Information is created by allowing people to come into contact with one another. Activities involving people interacting through information are only made possible because these people have been able to meet. This includes playing computer games, meeting up at school or speaking on a mobile phone. These examples may appear unrelated at first, but all of them represent opportunities for people to interact. At the Department of Human Informatics and Cognitive Sciences, in addition to acquiring the knowledge needed to analyze such opportunities, students learn what approaches are needed to design and create new opportunities.

A teaching line-up equipped with both specialist and inter-disciplinary skills

At the Department of Human Informatics and Cognitive Sciences, each member of the teaching staff is highly specialized, but the scope of research carried out under the theme of “information” is extremely broad, including fields such as cognition, education, engineering and psychology. Rather than remaining locked within his or her own individual field of research, each teacher carries out research in a way that reaches across other fields. This breadth of interdisciplinary knowledge among the teaching staff creates more interesting and challenging lectures and seminars. All lessons share this characteristic of having “multiple perspectives”, which is the fundamental approach to human science.

Research areas

The Department of Human Informatics and Cognitive Sciences is made up of five different research areas


Students carry out research into themes such as the application of computer science theory to the human sciences, or methods of expression in digital media. They learn a wide range of theory and practice under the instruction of specialist teachers in fields such as information systems, educational informatics, knowledge information science, information and communication sciences, computer science, language and information science and conversational information processing.

Cognitive Science

This research field allows students to research the basic science and applications of information processing in the brain, in relation to the process through which people handle information from their environment and respond accordingly. Instruction is provided by teachers specialized in fields such as the psychology of information processing in humans, color cognitive science, cognitive psychology, ecological psychology, and biological information processing.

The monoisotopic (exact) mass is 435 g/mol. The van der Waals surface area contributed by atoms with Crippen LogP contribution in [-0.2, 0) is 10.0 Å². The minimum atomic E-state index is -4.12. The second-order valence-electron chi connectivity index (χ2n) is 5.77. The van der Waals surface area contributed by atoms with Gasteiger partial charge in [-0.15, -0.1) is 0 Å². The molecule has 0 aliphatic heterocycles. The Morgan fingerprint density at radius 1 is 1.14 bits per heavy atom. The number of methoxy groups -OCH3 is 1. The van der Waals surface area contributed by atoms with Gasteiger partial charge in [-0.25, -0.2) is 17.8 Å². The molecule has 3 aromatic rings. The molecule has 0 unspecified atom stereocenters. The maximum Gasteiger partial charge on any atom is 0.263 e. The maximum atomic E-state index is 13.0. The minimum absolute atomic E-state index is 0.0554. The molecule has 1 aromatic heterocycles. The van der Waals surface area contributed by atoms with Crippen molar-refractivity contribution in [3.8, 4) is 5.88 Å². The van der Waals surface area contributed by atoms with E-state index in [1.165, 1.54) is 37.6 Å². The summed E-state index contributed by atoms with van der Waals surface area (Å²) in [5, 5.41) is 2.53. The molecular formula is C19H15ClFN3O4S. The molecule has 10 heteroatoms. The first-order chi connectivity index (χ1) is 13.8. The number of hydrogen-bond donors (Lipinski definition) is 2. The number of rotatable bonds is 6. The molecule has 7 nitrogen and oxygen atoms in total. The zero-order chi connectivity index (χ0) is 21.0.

Students research the points of contact between people and their surrounding environment from the perspective of “human interfaces”, and pursue a vision for controlling information in a way that ensures people’s welfare. Students can pursue a broad range of research interests, under the guidance of teaching staff specialized in fields such as safety ergonomics, biological function analysis and human interfaces.

Education Technology

Students carry out research in the field of education with a focus on themes such as how people relate to information as part of the growth process and how this can be utilized, or how internet-based distance learning will change the nature of education. The teaching staff is made up of specialists in fields such as education technology, pedagogical practice, instructional design, and educational information design. This allows students to study “information in education” from an interdisciplinary perspective.


This field researches how people use language as “information” to relate to society and the environment. This includes the field of non-verbal communication research. Academic support is provided by teachers who are specialized in fields such as applied linguistics, psychology and ethology, education and media communication research, and educational information communication technologies.